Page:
In a letter Monday to parents of Cameron Park Elementary School students, Orange County Schools interim superintendent Randy Bridges said that an “independent review” by “outside investigators” of allegations made by a parent in February determined that neither the school’s faculty nor staff members “acted in any discriminatory or harassing manner toward the parent or her child.”
Though the letter does not mention the parent by name, it appears to reference a complaint made by Krystal Little and first reported by the INDY in April.
Little’s complaint, which alleged that she had been harassed by a custodian but that school administrators had failed to follow-up on her charges, had initially been substantiated by Seth Stephens, OCS’s chief communications officer, who investigated the matter. Little, Stephens wrote in a report, “has not been engaged with as a parent by the school’s administration in a fashion, manner, or form similar to her white parent counterparts.”
But the school board was not satisfied with Stephens’s report—or the ones that followed.
In April, then-superintendent Todd Wirt asked the school district’s human resources chief to reinvestigate the Cameron Park affair. In May, the INDY reported last month, OCS hired Bryan Martin, most recently the senior director for employee relations for the Wake County Public School System, to review the Little case, and paid him $5,000.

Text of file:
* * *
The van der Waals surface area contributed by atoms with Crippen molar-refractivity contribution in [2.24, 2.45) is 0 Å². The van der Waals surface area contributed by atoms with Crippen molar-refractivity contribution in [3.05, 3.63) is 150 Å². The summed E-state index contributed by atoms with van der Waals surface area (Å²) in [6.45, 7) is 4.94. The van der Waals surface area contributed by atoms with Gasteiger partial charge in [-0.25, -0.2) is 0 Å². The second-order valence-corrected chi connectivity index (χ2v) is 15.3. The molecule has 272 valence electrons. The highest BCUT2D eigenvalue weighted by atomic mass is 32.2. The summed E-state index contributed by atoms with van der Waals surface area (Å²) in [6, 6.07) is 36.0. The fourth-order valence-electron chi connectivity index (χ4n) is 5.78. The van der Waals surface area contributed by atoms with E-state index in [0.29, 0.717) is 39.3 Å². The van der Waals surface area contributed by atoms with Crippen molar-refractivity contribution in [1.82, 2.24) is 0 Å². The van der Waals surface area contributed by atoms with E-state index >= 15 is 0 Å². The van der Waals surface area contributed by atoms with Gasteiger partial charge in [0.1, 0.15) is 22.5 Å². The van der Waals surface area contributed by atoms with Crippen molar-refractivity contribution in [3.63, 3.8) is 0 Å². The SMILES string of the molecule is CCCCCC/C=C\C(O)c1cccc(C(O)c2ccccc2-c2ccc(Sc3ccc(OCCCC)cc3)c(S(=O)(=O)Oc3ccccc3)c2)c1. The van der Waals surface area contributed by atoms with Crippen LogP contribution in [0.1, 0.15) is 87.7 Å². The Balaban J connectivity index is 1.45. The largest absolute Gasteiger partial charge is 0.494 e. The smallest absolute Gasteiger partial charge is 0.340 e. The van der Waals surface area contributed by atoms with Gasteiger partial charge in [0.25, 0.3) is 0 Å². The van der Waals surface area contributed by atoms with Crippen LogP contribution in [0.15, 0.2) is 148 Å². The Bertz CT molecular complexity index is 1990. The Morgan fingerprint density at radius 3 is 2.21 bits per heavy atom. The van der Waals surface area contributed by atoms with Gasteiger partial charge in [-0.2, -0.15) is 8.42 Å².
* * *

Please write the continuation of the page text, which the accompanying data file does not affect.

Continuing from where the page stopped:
Then, on June 10, the school board hired the law firm Brooks Pierce to “conduct a comprehensive independent review of a parent’s complaint at Cameron Park,” chairman Will Atherton told the INDY in an email—a contract worth up to $25,000. On August 26, the school board authorized paying Brooks Pierce another $25,000.
In September, the board voted to settle two federal complaints Stephens had filed with the federal government—one filed with the U.S. Department of Education in April alleging retaliation, and one that he’d filed months before that with the EEOC—for about $41,000. In May, the school board removed Stephens’s mother, Brenda Stephens, as its chair two months before her term was set to expire, in part because she was thought to have a conflict of interest.
Little removed her child from the school and the district in March.
“While the review did not substantiate allegations of discrimination, harassment, or bullying,” Bridges wrote, “it did identify areas for growth and improvement, and we will follow up with information regarding opportunities for professional development and training.”
On Wednesday, the OCS Board of Education finalized the selection of its new superintendent, Monique Felder, who for the last three years has been the chief academic officer for Metropolitan Nashville Public Schools in Tennessee. She’ll start on November 1.
Contact editor in chief Jeffrey C. Billman at firstname.lastname@example.org.
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